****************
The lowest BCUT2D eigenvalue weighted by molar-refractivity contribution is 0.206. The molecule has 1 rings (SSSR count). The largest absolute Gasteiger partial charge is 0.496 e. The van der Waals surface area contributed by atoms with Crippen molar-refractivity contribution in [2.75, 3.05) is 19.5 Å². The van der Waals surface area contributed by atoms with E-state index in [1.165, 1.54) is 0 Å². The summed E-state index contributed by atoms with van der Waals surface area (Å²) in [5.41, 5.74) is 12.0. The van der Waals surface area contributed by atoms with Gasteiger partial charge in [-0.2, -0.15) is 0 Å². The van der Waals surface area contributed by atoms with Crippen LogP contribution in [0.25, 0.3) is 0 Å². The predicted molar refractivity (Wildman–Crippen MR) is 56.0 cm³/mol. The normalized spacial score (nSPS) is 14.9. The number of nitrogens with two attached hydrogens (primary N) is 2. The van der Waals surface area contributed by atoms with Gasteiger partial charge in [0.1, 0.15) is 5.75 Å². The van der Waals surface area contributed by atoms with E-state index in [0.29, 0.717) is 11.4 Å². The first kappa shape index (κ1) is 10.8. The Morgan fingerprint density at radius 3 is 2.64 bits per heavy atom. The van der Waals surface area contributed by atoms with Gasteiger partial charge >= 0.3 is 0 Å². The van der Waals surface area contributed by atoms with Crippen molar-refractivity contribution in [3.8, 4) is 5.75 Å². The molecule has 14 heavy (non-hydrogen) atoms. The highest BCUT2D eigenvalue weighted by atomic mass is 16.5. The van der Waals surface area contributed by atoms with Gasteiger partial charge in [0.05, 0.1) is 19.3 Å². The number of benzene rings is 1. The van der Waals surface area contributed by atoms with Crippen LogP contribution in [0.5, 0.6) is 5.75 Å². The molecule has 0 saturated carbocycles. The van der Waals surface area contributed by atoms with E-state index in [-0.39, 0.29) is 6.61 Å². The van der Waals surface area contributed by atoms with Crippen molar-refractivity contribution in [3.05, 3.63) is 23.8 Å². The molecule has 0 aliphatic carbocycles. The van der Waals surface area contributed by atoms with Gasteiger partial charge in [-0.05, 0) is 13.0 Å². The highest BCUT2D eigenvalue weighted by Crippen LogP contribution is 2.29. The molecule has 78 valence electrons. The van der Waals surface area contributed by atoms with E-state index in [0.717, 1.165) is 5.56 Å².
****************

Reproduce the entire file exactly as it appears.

The lowest BCUT2D eigenvalue weighted by molar-refractivity contribution is 0.206. The molecule has 1 rings (SSSR count). The largest absolute Gasteiger partial charge is 0.496 e. The van der Waals surface area contributed by atoms with Crippen molar-refractivity contribution in [2.75, 3.05) is 19.5 Å². The van der Waals surface area contributed by atoms with E-state index in [1.165, 1.54) is 0 Å². The summed E-state index contributed by atoms with van der Waals surface area (Å²) in [5.41, 5.74) is 12.0. The van der Waals surface area contributed by atoms with Gasteiger partial charge in [-0.2, -0.15) is 0 Å². The van der Waals surface area contributed by atoms with Crippen LogP contribution in [0.25, 0.3) is 0 Å². The predicted molar refractivity (Wildman–Crippen MR) is 56.0 cm³/mol. The normalized spacial score (nSPS) is 14.9. The number of nitrogens with two attached hydrogens (primary N) is 2. The van der Waals surface area contributed by atoms with Gasteiger partial charge in [0.1, 0.15) is 5.75 Å². The van der Waals surface area contributed by atoms with E-state index in [0.29, 0.717) is 11.4 Å². The first kappa shape index (κ1) is 10.8. The Morgan fingerprint density at radius 3 is 2.64 bits per heavy atom. The van der Waals surface area contributed by atoms with Gasteiger partial charge >= 0.3 is 0 Å². The van der Waals surface area contributed by atoms with Crippen molar-refractivity contribution in [3.8, 4) is 5.75 Å². The molecule has 14 heavy (non-hydrogen) atoms. The highest BCUT2D eigenvalue weighted by atomic mass is 16.5. The van der Waals surface area contributed by atoms with Gasteiger partial charge in [0.05, 0.1) is 19.3 Å². The number of benzene rings is 1. The van der Waals surface area contributed by atoms with Crippen LogP contribution in [0.5, 0.6) is 5.75 Å². The molecule has 0 saturated carbocycles. The van der Waals surface area contributed by atoms with E-state index in [-0.39, 0.29) is 6.61 Å². The van der Waals surface area contributed by atoms with Crippen molar-refractivity contribution in [3.05, 3.63) is 23.8 Å². The molecule has 0 aliphatic carbocycles. The van der Waals surface area contributed by atoms with Gasteiger partial charge in [-0.05, 0) is 13.0 Å². The highest BCUT2D eigenvalue weighted by Crippen LogP contribution is 2.29. The molecule has 78 valence electrons. The van der Waals surface area contributed by atoms with E-state index in [0.717, 1.165) is 5.56 Å².